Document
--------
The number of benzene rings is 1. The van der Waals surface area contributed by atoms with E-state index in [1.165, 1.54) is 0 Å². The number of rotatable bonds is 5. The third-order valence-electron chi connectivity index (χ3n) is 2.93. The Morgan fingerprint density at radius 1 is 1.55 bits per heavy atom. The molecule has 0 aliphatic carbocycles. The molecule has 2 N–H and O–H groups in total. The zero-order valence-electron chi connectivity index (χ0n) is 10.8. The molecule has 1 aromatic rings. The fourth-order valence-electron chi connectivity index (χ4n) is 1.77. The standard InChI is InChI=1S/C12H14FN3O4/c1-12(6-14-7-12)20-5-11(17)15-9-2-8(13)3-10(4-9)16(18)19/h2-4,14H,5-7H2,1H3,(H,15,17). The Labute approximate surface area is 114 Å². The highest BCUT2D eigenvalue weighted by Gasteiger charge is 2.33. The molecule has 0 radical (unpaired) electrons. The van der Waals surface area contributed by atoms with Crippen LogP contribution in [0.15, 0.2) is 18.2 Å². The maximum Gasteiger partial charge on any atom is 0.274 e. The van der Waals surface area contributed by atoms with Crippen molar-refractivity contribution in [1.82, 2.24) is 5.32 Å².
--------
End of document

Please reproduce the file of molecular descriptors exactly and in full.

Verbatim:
The number of benzene rings is 1. The van der Waals surface area contributed by atoms with E-state index in [1.165, 1.54) is 0 Å². The number of rotatable bonds is 5. The third-order valence-electron chi connectivity index (χ3n) is 2.93. The Morgan fingerprint density at radius 1 is 1.55 bits per heavy atom. The molecule has 0 aliphatic carbocycles. The molecule has 2 N–H and O–H groups in total. The zero-order valence-electron chi connectivity index (χ0n) is 10.8. The molecule has 1 aromatic rings. The fourth-order valence-electron chi connectivity index (χ4n) is 1.77. The standard InChI is InChI=1S/C12H14FN3O4/c1-12(6-14-7-12)20-5-11(17)15-9-2-8(13)3-10(4-9)16(18)19/h2-4,14H,5-7H2,1H3,(H,15,17). The Labute approximate surface area is 114 Å². The highest BCUT2D eigenvalue weighted by Gasteiger charge is 2.33. The molecule has 0 radical (unpaired) electrons. The van der Waals surface area contributed by atoms with Crippen LogP contribution in [0.15, 0.2) is 18.2 Å². The maximum Gasteiger partial charge on any atom is 0.274 e. The van der Waals surface area contributed by atoms with Crippen molar-refractivity contribution in [1.82, 2.24) is 5.32 Å².